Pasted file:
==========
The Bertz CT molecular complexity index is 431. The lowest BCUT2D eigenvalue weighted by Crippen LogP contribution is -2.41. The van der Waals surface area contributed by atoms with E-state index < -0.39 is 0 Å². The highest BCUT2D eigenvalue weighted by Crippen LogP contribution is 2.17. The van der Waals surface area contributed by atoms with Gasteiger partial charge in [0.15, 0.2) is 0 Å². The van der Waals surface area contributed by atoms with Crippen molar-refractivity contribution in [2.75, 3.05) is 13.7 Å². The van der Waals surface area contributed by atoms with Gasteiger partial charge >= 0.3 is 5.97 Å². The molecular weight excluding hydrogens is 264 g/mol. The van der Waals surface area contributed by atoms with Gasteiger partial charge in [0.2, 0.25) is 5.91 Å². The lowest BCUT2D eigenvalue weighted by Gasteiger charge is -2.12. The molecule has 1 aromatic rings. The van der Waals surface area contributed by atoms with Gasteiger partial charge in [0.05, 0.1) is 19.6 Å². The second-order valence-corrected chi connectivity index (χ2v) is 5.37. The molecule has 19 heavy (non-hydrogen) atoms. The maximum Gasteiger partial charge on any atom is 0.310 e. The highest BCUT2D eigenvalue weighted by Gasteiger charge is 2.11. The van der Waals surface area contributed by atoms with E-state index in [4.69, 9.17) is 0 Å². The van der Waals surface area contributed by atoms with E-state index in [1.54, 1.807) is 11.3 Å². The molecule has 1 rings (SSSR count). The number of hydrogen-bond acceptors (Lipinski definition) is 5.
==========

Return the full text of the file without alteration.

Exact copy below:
The Bertz CT molecular complexity index is 431. The lowest BCUT2D eigenvalue weighted by Crippen LogP contribution is -2.41. The van der Waals surface area contributed by atoms with E-state index < -0.39 is 0 Å². The highest BCUT2D eigenvalue weighted by Crippen LogP contribution is 2.17. The van der Waals surface area contributed by atoms with Gasteiger partial charge in [0.15, 0.2) is 0 Å². The van der Waals surface area contributed by atoms with Crippen molar-refractivity contribution in [2.75, 3.05) is 13.7 Å². The van der Waals surface area contributed by atoms with Gasteiger partial charge >= 0.3 is 5.97 Å². The molecular weight excluding hydrogens is 264 g/mol. The van der Waals surface area contributed by atoms with Gasteiger partial charge in [0.2, 0.25) is 5.91 Å². The lowest BCUT2D eigenvalue weighted by Gasteiger charge is -2.12. The molecule has 1 aromatic rings. The van der Waals surface area contributed by atoms with Gasteiger partial charge in [0.05, 0.1) is 19.6 Å². The second-order valence-corrected chi connectivity index (χ2v) is 5.37. The molecule has 19 heavy (non-hydrogen) atoms. The maximum Gasteiger partial charge on any atom is 0.310 e. The highest BCUT2D eigenvalue weighted by Gasteiger charge is 2.11. The van der Waals surface area contributed by atoms with E-state index in [4.69, 9.17) is 0 Å². The van der Waals surface area contributed by atoms with E-state index in [1.54, 1.807) is 11.3 Å². The molecule has 1 rings (SSSR count). The number of hydrogen-bond acceptors (Lipinski definition) is 5.